HIF-prolyl hydroxylases and cardiovascular diseases

Sucharita Sen Banerjee, Mahesh Thirunavukkarasu, Muhammad Tipu Rishi, Juan A. Sanchez, Nilanjana Maulik, Gautam Maulik

Research output: Contribution to journalReview articlepeer-review

20 Scopus citations


Prolyl hydroxylases belong to the family of iron- and 2-oxoglutamate- dependent dioxygenase enzyme. Several distinct prolyl hydroxylases have been identified. The hypoxia-inducible factor (HIF) prolyl hydroxylase termed prolyl hydroxylase domain (PHD) enzymes play an important role in oxygen regulation in the physiological network. There are three isoforms that have been identified: PHD1, PHD2 and PHD3. Deletion of PHD enzymes result in stabilization of HIFs and offers potential treatment options for many ischemic disorders such as peripheral arterial occlusive disease, myocardial infarction, and stroke. All three isoforms are oxygen sensors that regulate the stability of HIFs. The degradation of HIF-1α is regulated by hydroxylation of the 402/504 proline residue by PHDs. Under hypoxic conditions, lack of oxygen causes hydroxylation to cease HIF-1α stabilization and subsequent translocation to the nucleus where it heterodimerizes with the constitutively expressed β subunit. Binding of the HIF-heterodimer to specific DNA sequences, named hypoxia-responsive elements, triggers the transactivation of target genes. PHD regulation of HIF-1α-mediated cardioprotection has resulted in considerable interest in these molecules as potential therapeutic targets in cardiovascular and ischemic diseases. In recent years, attention has been directed towards identifying small molecule inhibitors of PHD. It is postulated that such inhibition might lead to a clinically useful strategy for protecting the myocardium against ischemia and reperfusion injury. Recently, it has been reported that the orally absorbed PHD inhibitor GSK360A can modulate HIF-1α signaling and protect the failing heart following myocardial infarction. Furthermore, PHD1 deletion has been found to have beneficial effects through an increase in tolerance to hypoxia of skeletal muscle by reprogramming basal metabolism. In the mouse liver, such deletion has resulted in protection against ischemia and reperfusion. As a result of these preliminary findings, PHDs is attracting increasing interest as potential therapeutic targets in a wide range of diseases.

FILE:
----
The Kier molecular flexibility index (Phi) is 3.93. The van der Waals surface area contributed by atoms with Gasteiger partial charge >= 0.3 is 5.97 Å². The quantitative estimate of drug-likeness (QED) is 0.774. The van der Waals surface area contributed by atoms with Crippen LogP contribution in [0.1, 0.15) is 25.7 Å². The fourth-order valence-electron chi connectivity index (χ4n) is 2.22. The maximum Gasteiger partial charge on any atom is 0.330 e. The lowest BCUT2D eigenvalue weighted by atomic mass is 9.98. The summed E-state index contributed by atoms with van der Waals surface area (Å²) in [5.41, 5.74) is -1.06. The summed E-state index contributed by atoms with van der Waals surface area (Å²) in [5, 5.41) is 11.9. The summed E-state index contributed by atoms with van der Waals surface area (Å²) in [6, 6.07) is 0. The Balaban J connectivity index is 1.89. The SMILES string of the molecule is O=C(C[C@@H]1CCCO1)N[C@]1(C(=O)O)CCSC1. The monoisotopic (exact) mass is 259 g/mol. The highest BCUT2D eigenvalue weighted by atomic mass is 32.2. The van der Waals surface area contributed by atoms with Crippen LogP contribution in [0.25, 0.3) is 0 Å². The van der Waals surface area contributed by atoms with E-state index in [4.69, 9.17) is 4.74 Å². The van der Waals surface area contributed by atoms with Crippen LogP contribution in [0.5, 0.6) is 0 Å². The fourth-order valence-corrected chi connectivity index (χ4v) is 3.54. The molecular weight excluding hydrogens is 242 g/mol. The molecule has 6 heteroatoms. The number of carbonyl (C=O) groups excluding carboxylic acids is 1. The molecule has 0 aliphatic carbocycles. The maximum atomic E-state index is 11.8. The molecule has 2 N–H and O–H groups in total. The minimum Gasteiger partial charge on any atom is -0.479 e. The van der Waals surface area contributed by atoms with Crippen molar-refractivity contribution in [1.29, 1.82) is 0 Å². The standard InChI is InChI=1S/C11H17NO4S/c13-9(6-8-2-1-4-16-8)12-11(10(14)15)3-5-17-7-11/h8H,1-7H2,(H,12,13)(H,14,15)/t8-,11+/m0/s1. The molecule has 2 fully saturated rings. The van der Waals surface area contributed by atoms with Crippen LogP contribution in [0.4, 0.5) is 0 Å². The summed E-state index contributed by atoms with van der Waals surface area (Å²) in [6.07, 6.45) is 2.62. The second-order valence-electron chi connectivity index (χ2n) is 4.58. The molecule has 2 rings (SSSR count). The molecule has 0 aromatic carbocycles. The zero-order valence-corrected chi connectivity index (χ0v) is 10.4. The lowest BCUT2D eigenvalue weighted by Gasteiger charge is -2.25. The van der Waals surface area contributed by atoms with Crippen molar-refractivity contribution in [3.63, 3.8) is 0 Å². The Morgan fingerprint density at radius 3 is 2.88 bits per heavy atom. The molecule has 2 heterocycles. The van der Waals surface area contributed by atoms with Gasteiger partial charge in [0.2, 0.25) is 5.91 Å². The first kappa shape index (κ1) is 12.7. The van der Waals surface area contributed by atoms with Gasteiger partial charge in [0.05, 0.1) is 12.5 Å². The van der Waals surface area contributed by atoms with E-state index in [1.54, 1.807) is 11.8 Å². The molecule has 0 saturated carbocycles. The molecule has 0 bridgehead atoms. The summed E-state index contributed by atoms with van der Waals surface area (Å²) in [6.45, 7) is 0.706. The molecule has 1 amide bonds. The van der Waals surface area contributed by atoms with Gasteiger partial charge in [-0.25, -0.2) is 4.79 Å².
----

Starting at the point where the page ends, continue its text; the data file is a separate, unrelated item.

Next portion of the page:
Original languageEnglish (US)
Pages (from-to)347-358
Number of pages12
JournalToxicology Mechanisms and Methods
Issue number5
StatePublished - Jun 2012
Externally publishedYes


  • Cardioprotection
  • HIFs
  • PHD1
  • PHD2
  • PHD3
  • Reactive oxygen species

ASJC Scopus subject areas

  • Toxicology
  • Health, Toxicology and Mutagenesis


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